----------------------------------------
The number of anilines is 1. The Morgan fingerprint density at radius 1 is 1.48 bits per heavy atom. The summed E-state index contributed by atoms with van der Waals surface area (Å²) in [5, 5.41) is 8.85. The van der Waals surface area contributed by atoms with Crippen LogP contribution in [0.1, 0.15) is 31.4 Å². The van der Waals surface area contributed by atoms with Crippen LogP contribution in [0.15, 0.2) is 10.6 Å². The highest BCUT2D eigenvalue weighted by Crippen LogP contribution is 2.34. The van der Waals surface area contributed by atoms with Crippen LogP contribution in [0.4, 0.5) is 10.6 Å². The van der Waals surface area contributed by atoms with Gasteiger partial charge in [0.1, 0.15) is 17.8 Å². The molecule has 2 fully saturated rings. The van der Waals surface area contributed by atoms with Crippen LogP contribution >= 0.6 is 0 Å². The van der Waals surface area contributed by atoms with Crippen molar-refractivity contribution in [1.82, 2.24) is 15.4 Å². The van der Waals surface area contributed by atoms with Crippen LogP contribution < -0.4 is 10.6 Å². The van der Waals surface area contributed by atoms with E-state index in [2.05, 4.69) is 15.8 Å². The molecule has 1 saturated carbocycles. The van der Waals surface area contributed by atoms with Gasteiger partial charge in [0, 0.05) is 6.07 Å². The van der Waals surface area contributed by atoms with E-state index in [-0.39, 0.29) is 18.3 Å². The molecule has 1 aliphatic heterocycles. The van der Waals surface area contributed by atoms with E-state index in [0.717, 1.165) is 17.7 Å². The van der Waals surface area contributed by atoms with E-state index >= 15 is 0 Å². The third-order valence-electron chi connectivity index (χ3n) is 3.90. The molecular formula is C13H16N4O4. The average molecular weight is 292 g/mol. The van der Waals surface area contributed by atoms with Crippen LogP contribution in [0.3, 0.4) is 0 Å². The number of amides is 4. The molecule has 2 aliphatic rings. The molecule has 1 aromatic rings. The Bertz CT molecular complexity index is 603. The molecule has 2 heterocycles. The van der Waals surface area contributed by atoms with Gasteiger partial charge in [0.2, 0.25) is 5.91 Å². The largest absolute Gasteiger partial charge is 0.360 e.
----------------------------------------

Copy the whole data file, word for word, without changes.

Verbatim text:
The number of anilines is 1. The Morgan fingerprint density at radius 1 is 1.48 bits per heavy atom. The summed E-state index contributed by atoms with van der Waals surface area (Å²) in [5, 5.41) is 8.85. The van der Waals surface area contributed by atoms with Crippen LogP contribution in [0.1, 0.15) is 31.4 Å². The van der Waals surface area contributed by atoms with Crippen LogP contribution in [0.15, 0.2) is 10.6 Å². The highest BCUT2D eigenvalue weighted by Crippen LogP contribution is 2.34. The van der Waals surface area contributed by atoms with Crippen LogP contribution in [0.4, 0.5) is 10.6 Å². The van der Waals surface area contributed by atoms with Gasteiger partial charge in [0.1, 0.15) is 17.8 Å². The molecule has 2 fully saturated rings. The van der Waals surface area contributed by atoms with Crippen LogP contribution >= 0.6 is 0 Å². The van der Waals surface area contributed by atoms with Crippen molar-refractivity contribution in [1.82, 2.24) is 15.4 Å². The van der Waals surface area contributed by atoms with Crippen LogP contribution < -0.4 is 10.6 Å². The van der Waals surface area contributed by atoms with E-state index in [2.05, 4.69) is 15.8 Å². The molecule has 1 saturated carbocycles. The van der Waals surface area contributed by atoms with Gasteiger partial charge in [0, 0.05) is 6.07 Å². The van der Waals surface area contributed by atoms with E-state index in [-0.39, 0.29) is 18.3 Å². The molecule has 1 aliphatic heterocycles. The van der Waals surface area contributed by atoms with E-state index in [0.717, 1.165) is 17.7 Å². The van der Waals surface area contributed by atoms with E-state index >= 15 is 0 Å². The third-order valence-electron chi connectivity index (χ3n) is 3.90. The molecular formula is C13H16N4O4. The average molecular weight is 292 g/mol. The van der Waals surface area contributed by atoms with Crippen LogP contribution in [0.3, 0.4) is 0 Å². The number of amides is 4. The molecule has 2 aliphatic rings. The molecule has 1 aromatic rings. The Bertz CT molecular complexity index is 603. The molecule has 2 heterocycles. The van der Waals surface area contributed by atoms with Gasteiger partial charge in [0.2, 0.25) is 5.91 Å². The largest absolute Gasteiger partial charge is 0.360 e.